FATED: The Silent Oath Review – Oculus Rift

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FATED: The Silent Oath is easily one of the most impressive interactive narratives I’ve experienced on the Oculus Rift in the month I’ve had one and also one of the most disappointing. Let’s just get the bad stuff out of the way right here at the start.  The entire experience clocks in at just around 90 minutes -120 minutes tops if you die a lot which is next to impossible.   Most of the game is on rails and locked into a fixed walking speed which is often painfully slow, but on the plus side the slow pace makes it virtually impossible to get VR sickness.

The game ends after four acts with a brutal gut-punch cliffhanger, like somebody ripped out the last half of your favorite book, and NOWHERE on the Steam or Oculus store pages does this game indicate it is the first installment in an episodic series.  The description does say “move-length”, but nothing about leaving you hanging from the proverbial cliff with no clue as to a sequel or future episode.  And if this game is episodic, does the $20 price include future episodes or just this 90-minute appetizer.  Not even their website or blog answers this question.

OK…with that said let’s talk about what I did like. The story begins surprisingly enough with you, the hero, fatally wounded and knocking on Valhalla’s door.  Oh…did I forget to mention this game is set in Norse mythology with Vikings and other cool stuff from that genre?  Anyway; you are met by this angelic woman who agrees to return you to your adoring wife and adorable daughter – seriously…could this kid be any cuter – in exchange for your voice.  At first I thought, “What and odd exchange”, until I realized the brilliance of the concept.  By not having a voice you are forced to communicate with in-game characters by nodding yes or shaking your head no.  It’s a clever way of allowing you to interact in dialogue without having to pick options from a response menu.

Once your spirit returns to your body you find yourself in the back of a wagon returning to your village…or what’s left of it. Seems the town has been trashed and you need to find the survivors and plan your next move, which ultimately leads to a wagon train through frost giant infested mountains that is certain to end in some sort of tragedy.  From here the game takes on a more traditional adventure feel with slow explorations through mountain caves and ancient ruins with the occasional puzzle where you must match certain runes to open a door or follow a path across the floor just like Indiana Jones did.  There is no real combat in the game, but you will get to go deer hunting with a bow early on.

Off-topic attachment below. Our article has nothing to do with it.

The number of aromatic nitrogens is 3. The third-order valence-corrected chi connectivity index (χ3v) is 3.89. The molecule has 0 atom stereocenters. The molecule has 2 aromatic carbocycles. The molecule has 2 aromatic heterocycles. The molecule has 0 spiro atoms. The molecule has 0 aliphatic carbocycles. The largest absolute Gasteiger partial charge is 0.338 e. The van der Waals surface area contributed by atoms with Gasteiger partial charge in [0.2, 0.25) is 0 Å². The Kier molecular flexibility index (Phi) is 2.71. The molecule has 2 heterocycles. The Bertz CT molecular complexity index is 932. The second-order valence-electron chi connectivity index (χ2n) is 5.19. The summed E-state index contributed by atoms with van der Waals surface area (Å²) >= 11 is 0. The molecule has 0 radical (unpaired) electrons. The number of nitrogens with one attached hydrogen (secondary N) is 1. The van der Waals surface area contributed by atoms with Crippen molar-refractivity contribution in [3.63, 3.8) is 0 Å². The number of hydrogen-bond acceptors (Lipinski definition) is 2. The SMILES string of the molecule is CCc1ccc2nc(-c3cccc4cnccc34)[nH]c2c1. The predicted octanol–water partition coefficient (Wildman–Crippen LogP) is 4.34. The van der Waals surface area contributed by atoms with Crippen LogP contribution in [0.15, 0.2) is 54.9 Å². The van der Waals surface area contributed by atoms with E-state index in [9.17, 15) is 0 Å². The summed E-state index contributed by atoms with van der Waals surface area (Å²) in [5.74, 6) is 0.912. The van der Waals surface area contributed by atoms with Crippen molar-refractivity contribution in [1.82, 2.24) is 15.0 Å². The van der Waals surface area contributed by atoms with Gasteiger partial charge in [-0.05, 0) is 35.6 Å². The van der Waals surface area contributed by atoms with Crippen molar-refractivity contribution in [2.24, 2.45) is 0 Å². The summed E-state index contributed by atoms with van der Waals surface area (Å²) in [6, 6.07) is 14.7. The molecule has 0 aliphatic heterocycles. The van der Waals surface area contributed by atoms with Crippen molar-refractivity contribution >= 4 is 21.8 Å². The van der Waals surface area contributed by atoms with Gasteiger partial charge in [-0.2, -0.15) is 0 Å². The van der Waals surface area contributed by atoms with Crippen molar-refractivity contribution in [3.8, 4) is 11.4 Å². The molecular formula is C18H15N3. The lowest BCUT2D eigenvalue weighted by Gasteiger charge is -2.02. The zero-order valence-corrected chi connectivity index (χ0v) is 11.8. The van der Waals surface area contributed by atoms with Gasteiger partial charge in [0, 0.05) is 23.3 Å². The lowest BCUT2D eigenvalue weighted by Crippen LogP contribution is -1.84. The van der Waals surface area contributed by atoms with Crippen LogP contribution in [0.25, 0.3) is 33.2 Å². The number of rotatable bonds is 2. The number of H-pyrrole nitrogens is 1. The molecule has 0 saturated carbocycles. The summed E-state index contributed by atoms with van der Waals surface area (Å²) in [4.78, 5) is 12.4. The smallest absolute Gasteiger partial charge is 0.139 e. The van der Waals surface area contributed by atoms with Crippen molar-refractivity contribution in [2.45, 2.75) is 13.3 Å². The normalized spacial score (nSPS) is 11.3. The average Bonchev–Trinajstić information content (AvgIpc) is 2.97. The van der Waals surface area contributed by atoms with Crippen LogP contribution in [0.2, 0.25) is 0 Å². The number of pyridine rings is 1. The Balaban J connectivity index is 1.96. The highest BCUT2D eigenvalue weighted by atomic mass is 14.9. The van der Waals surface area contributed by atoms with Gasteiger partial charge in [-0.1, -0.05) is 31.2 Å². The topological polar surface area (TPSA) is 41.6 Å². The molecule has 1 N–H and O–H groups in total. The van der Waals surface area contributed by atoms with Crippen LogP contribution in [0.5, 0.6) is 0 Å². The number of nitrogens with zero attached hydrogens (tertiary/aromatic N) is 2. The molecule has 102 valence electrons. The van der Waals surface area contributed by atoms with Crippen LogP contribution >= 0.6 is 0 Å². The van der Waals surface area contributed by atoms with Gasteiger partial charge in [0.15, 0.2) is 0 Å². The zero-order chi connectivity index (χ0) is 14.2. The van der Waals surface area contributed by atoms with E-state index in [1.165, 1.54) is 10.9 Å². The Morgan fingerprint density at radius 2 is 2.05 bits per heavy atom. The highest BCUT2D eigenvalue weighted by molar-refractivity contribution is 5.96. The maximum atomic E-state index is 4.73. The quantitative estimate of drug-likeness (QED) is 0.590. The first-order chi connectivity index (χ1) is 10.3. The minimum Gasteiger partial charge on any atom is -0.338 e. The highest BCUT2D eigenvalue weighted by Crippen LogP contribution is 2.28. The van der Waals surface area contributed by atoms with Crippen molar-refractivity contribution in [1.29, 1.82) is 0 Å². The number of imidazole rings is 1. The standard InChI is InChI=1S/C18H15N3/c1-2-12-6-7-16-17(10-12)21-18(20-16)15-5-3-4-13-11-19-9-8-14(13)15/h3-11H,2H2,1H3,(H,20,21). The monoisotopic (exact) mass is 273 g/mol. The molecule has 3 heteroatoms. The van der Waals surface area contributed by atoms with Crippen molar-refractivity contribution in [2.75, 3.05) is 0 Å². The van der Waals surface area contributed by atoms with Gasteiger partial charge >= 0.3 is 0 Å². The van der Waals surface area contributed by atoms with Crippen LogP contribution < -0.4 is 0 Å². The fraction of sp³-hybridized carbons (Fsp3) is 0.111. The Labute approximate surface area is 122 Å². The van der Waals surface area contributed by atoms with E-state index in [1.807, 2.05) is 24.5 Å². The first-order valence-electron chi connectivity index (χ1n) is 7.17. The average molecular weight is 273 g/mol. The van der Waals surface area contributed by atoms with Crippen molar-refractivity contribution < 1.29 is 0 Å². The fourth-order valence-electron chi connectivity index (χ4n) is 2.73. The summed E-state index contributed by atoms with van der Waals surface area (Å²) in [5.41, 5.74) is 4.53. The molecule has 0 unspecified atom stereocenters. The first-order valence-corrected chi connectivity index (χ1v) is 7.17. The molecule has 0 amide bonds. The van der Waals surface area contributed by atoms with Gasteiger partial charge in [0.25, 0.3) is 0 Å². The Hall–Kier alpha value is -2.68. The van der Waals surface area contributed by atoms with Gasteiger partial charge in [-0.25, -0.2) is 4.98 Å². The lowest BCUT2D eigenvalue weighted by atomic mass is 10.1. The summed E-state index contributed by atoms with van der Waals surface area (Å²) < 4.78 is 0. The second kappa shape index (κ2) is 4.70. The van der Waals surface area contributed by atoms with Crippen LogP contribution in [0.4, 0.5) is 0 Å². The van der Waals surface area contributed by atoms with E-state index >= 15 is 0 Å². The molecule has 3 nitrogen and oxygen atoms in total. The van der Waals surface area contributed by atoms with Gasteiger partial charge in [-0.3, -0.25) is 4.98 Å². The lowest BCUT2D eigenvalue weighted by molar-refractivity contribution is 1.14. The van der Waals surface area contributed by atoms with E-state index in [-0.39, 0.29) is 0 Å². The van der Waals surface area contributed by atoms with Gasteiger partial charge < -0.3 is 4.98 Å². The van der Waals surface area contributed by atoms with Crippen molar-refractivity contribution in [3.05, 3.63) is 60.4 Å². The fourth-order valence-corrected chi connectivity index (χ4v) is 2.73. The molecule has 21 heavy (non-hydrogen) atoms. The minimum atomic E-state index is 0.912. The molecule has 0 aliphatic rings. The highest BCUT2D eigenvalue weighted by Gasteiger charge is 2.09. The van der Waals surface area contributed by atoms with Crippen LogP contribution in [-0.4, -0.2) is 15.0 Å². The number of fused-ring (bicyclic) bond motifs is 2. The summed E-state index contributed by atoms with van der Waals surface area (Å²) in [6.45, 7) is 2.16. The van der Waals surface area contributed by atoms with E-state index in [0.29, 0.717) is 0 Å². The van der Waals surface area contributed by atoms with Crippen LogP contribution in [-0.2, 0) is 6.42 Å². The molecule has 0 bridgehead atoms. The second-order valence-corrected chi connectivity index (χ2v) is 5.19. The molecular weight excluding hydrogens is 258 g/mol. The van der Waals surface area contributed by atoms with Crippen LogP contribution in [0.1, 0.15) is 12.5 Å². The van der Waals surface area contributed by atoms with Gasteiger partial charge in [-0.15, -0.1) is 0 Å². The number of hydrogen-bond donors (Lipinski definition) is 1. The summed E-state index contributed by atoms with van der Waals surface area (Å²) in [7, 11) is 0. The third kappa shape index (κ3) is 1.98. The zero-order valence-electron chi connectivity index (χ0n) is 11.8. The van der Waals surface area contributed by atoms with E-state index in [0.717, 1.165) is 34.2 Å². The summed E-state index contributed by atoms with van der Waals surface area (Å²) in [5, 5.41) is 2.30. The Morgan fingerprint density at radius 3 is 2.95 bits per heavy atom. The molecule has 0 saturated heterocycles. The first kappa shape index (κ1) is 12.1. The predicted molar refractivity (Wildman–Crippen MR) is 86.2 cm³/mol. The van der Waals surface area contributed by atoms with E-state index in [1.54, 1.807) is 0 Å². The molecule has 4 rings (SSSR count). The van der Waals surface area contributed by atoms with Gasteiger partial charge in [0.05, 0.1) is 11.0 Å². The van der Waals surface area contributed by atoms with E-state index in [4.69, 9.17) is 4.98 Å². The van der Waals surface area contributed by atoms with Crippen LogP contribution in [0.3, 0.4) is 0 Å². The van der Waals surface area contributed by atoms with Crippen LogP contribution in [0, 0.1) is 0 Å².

What really sold me on the entire experience was the quality of the visuals which, stylistically speaking, are right on par with something you’d expect from the early days of Pixar or DreamWorks. While primitive in polygonal construction, the textures and colors are vibrant and totally convincing.  The facial expressions are so emotive and the story is so moving at times you might start to mist up your VR headset.  The 3D effect is perfect and there is total immersion as your head is perfectly affixed to your virtual body.

The game controls with the Xbox gamepad and works well enough with simple slow movement using the left stick while the right stick turns your body independent of your head which is controlled by the headset itself. Left and right triggers control your respective arms and hands for things like shooting a bow, holding a torch, and most importantly, hugging that adorable daughter.  There is also a really cool segment where you are steering a wagon, and the triggers can tug on the reins of the horse to navigate – easily the most exciting section of the entire game.

FATED: The Silent Oath is a great taste of what is possible in VR. Everyone that tried it all thought it would be great to have a game like Elder Scrolls or Skyrim using VR in this fashion.  What you sacrifice in photo-realistic visuals you more than make up for in interactive immersion. While I enjoyed my time with the game immensely I was totally blindsided by the abrupt cliffhanger ending.  There really needs to be some clarification in the description, so people aren’t misled into thinking they are getting a complete game for $20.  It would also be nice to know the future of this series, or if it’s a series at all.

I’m really torn on how to score this game. What I did play I loved and it’s easily worthy of a 4 or even a 4.5, but in my opinion the game is incomplete, and until there is some resolution I can only give partial credit and throw up a big caution flag on recommending a purchase.   I mean, you can actually finish this game within the time limit Steam allows for a refund.  Oculus store purchases don’t have this luxury, so hopefully a sequel is in the works and it’s included in the base price they are asking for this initial sneak peek at a potentially epic Norse adventure.  I know I want more…

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